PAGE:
There is another important point which this model serves to raise, however, namely, that even the appropriately calculated distribution of usual test statistic (e.g. chisquare) under the null hypothesis is not sufficient to provide an adequate test. For example, in this particular case it is not at all clear, without further investigation, what is an appropriate partition of the sample space for deciding between good and bad model fit. In this particular instance, unlike for standard contingency problems, high values of the chisquare might be taken as an indication of good model fit.
Of course in general it is not possible to produce most powerful tests without considering alternative hypotheses. The exact nature of the appropriate alternative hypothesis, for example, has been one of the problems in the search for possible infectious clusters of leukaemia, already referred to^{12.} For this particular problem, however, the underlying null hypothesis at least (i.e that of no clustering) is relatively simple and leads to unimodal (i.e nshaped) distributions for which standard measures of discrepancy (such as, e.g, squared distance measures) may at least be presumed to be related (if imperfectly) to that statistic which would be used for the most powerful test were a characterisation of the alternative hypothesis available. If the null hypothesis itself requires clustering, however, no adequate test can be devised unless the alternative clustering process associated with the alternative hypothesis can be modelled.
One final point can be made profitably using this model. Although, for all the reasons given above, judgements as to whether or not the model is tenable may be difficult to make using totals infected, the same may not be the case if certain additional information becomes available. For example, the observation that three persons had become infected in a given period, or that there had been a period (longer than the serial interval) with no new infections in the middle of the epidemic, or that there was more than one epidemic chain, would each be sufficient to invalidate the model in the strict form in which it is defined above.
Statistics from Space
Hoyle and Wickramsinghe have presented many different arguments in favour of their theory over the last ten years. We are only concerned with the statistical ones here, and the most relevant of all their works in this context is Diseases from Space^{5}. The table below is taken from that book and gives data from an epidemic at Howell's school in 1978 and shows the distribution of infected cases amongst two groups adjacent houses.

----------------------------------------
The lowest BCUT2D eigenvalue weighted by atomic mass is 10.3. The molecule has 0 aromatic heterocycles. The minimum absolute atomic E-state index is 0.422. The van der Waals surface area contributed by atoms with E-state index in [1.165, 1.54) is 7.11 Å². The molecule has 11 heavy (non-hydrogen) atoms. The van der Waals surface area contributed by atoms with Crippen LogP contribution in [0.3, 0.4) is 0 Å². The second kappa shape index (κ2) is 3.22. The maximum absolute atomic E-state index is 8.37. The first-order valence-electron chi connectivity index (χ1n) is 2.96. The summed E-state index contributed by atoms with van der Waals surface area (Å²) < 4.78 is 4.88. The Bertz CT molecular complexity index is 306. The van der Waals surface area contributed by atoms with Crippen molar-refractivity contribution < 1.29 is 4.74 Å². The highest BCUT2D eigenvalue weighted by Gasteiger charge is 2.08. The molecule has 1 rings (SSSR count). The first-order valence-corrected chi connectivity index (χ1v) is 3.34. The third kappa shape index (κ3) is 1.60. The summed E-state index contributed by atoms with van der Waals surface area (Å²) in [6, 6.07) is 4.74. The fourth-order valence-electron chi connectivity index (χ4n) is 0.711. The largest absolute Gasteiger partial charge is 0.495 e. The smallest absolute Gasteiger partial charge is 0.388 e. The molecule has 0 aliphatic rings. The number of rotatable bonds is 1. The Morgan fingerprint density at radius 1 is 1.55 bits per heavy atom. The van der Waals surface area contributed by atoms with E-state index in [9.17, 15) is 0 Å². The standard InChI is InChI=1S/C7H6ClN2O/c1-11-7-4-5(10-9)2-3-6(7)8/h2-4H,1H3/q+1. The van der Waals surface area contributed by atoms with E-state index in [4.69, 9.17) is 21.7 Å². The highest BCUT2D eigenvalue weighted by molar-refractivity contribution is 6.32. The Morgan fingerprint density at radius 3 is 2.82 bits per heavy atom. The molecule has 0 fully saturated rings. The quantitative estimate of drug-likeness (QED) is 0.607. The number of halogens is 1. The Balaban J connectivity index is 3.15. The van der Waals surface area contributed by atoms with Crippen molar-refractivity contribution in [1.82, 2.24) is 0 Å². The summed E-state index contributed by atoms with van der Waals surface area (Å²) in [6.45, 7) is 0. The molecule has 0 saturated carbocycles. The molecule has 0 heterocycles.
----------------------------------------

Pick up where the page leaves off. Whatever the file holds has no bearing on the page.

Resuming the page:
Table 2
Pupils at Howell's School
Classified by Location and Condition
House Grouping

Hazelwood & Taylor 
Oaklands & Bryn Taff 
Total 
Infected 
26 
10 
36 
Not infected 
25 
39 
64 

51 
49 
100 
Hoyle and Wickramsinghe present their analysis of the null hypothesis of person to person transmission in the following terms ' So what was the chance, if one were to make a random allotment of 36 apples into two essentially equal boxes, of finding that 26 apples had gone into one of the boxes and only 10 into the other box? ....And if one were to include all the still more unequal possibilities, such as 27 apples going into one box and only 9 into the other, 28 into one box and 8 into the other, and so on, the chance of any one of these unusual distributions would be 1 in 100'.
This argument, of course, ignores some of the conditioning on the table, but (if such a probability process were appropriate) could be excused on two grounds. First that Diseases from Space is addressed as much to the general public as to fellow scientists, Hoyle and Wickramasinghe feeling perhaps that the former may be capable of a flexibility of thinking the latter are unlikely to develop. Secondly, in many of the other epidemics presented in Diseases from Space, the calculated significance level is so low as to render such refinements of calculation as correctly conditioning on margins an irrelevancy. (See, e.g., the Data they present on an epidemic at Eton College).
What is extraordinary (and revealing) about the argument is the analogy made and the blatantly inappropriate assumption of independence it implies. If the appropriate model is of some blindfolded cosmic green grocer distributing cases of disease amongst the houses it is unclear as to why this should have any more relevance to an infectious process than to the cometary model, indeed it could be regarded as being more relevant to the latter. A more telling analogy, surely, would be to consider a crate full of apples some of which have been found to be mouldy. Such analogy does not encourage consideration of the binomial distribution.
This basic flaw in Hoyle and Wickramasinghe's reasoning was pointed out in a article in New Scientist in 1981^{23} and it would not be necessary to repeat it here if the authors of Diseases from Space had shown any sign of developing their own thinking as a result of it^{24,25.} Instead they have made repeated references to the arguments presented in that book as providing conclusive support for the cometary hypothesis.